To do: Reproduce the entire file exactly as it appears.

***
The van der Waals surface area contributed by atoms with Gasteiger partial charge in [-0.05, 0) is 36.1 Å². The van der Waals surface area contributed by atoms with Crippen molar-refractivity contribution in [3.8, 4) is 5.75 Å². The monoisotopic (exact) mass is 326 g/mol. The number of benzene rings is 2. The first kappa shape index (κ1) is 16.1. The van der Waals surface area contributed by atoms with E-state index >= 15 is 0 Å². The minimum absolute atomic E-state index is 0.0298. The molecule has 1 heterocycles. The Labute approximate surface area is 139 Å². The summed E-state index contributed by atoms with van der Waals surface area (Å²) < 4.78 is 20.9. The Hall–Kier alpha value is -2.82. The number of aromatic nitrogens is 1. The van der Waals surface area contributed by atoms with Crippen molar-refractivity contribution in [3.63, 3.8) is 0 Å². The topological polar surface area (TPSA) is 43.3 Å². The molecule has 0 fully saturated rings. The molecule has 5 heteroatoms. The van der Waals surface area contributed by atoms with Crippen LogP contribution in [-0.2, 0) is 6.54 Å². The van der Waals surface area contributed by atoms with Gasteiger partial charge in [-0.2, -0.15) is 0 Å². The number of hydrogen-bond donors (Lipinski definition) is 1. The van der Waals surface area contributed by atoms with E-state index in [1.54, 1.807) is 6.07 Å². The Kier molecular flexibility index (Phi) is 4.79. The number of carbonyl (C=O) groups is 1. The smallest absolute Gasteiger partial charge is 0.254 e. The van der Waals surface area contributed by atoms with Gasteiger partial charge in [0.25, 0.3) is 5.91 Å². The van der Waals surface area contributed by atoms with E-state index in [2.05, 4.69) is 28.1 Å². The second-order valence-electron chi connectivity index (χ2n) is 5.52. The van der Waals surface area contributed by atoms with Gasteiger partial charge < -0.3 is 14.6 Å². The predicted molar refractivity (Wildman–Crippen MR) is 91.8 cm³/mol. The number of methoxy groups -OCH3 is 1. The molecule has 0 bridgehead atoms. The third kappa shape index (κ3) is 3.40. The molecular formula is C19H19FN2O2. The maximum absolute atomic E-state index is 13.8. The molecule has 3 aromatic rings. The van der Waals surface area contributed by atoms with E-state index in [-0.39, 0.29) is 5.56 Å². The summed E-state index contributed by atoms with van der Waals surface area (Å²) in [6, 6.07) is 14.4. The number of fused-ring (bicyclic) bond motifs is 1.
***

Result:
The van der Waals surface area contributed by atoms with Gasteiger partial charge in [-0.05, 0) is 36.1 Å². The van der Waals surface area contributed by atoms with Crippen molar-refractivity contribution in [3.8, 4) is 5.75 Å². The monoisotopic (exact) mass is 326 g/mol. The number of benzene rings is 2. The first kappa shape index (κ1) is 16.1. The van der Waals surface area contributed by atoms with E-state index >= 15 is 0 Å². The minimum absolute atomic E-state index is 0.0298. The molecule has 1 heterocycles. The Labute approximate surface area is 139 Å². The summed E-state index contributed by atoms with van der Waals surface area (Å²) < 4.78 is 20.9. The Hall–Kier alpha value is -2.82. The number of aromatic nitrogens is 1. The van der Waals surface area contributed by atoms with Crippen molar-refractivity contribution in [3.63, 3.8) is 0 Å². The topological polar surface area (TPSA) is 43.3 Å². The molecule has 0 fully saturated rings. The molecule has 5 heteroatoms. The van der Waals surface area contributed by atoms with Crippen LogP contribution in [-0.2, 0) is 6.54 Å². The van der Waals surface area contributed by atoms with Gasteiger partial charge in [-0.2, -0.15) is 0 Å². The number of hydrogen-bond donors (Lipinski definition) is 1. The van der Waals surface area contributed by atoms with E-state index in [1.54, 1.807) is 6.07 Å². The Kier molecular flexibility index (Phi) is 4.79. The number of carbonyl (C=O) groups is 1. The smallest absolute Gasteiger partial charge is 0.254 e. The van der Waals surface area contributed by atoms with Gasteiger partial charge in [0.25, 0.3) is 5.91 Å². The van der Waals surface area contributed by atoms with E-state index in [2.05, 4.69) is 28.1 Å². The second-order valence-electron chi connectivity index (χ2n) is 5.52. The van der Waals surface area contributed by atoms with Gasteiger partial charge < -0.3 is 14.6 Å². The predicted molar refractivity (Wildman–Crippen MR) is 91.8 cm³/mol. The number of methoxy groups -OCH3 is 1. The molecule has 0 bridgehead atoms. The third kappa shape index (κ3) is 3.40. The molecular formula is C19H19FN2O2. The maximum absolute atomic E-state index is 13.8. The molecule has 3 aromatic rings. The van der Waals surface area contributed by atoms with E-state index in [-0.39, 0.29) is 5.56 Å². The summed E-state index contributed by atoms with van der Waals surface area (Å²) in [6, 6.07) is 14.4. The number of fused-ring (bicyclic) bond motifs is 1.